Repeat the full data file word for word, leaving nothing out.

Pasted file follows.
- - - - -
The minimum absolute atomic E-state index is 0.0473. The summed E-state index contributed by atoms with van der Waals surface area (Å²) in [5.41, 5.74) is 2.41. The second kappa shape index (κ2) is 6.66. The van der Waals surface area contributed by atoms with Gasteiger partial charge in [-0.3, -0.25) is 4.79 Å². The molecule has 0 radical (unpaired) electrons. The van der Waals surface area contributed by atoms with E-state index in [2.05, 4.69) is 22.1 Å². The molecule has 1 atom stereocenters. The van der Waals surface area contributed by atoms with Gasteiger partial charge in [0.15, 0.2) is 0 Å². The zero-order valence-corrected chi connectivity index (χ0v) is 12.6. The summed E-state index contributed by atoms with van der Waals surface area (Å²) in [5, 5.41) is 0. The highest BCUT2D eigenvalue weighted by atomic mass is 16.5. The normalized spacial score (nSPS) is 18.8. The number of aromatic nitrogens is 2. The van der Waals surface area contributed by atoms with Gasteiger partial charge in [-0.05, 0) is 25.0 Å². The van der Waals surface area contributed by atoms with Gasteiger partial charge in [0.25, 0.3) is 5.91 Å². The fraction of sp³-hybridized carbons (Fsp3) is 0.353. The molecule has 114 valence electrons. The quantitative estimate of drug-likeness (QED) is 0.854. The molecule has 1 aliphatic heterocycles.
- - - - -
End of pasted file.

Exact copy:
The minimum absolute atomic E-state index is 0.0473. The summed E-state index contributed by atoms with van der Waals surface area (Å²) in [5.41, 5.74) is 2.41. The second kappa shape index (κ2) is 6.66. The van der Waals surface area contributed by atoms with Gasteiger partial charge in [-0.3, -0.25) is 4.79 Å². The molecule has 0 radical (unpaired) electrons. The van der Waals surface area contributed by atoms with E-state index in [2.05, 4.69) is 22.1 Å². The molecule has 1 atom stereocenters. The van der Waals surface area contributed by atoms with Gasteiger partial charge in [0.15, 0.2) is 0 Å². The zero-order valence-corrected chi connectivity index (χ0v) is 12.6. The summed E-state index contributed by atoms with van der Waals surface area (Å²) in [5, 5.41) is 0. The highest BCUT2D eigenvalue weighted by atomic mass is 16.5. The normalized spacial score (nSPS) is 18.8. The number of aromatic nitrogens is 2. The van der Waals surface area contributed by atoms with Gasteiger partial charge in [-0.05, 0) is 25.0 Å². The van der Waals surface area contributed by atoms with Gasteiger partial charge in [0.25, 0.3) is 5.91 Å². The fraction of sp³-hybridized carbons (Fsp3) is 0.353. The molecule has 114 valence electrons. The quantitative estimate of drug-likeness (QED) is 0.854. The molecule has 1 aliphatic heterocycles.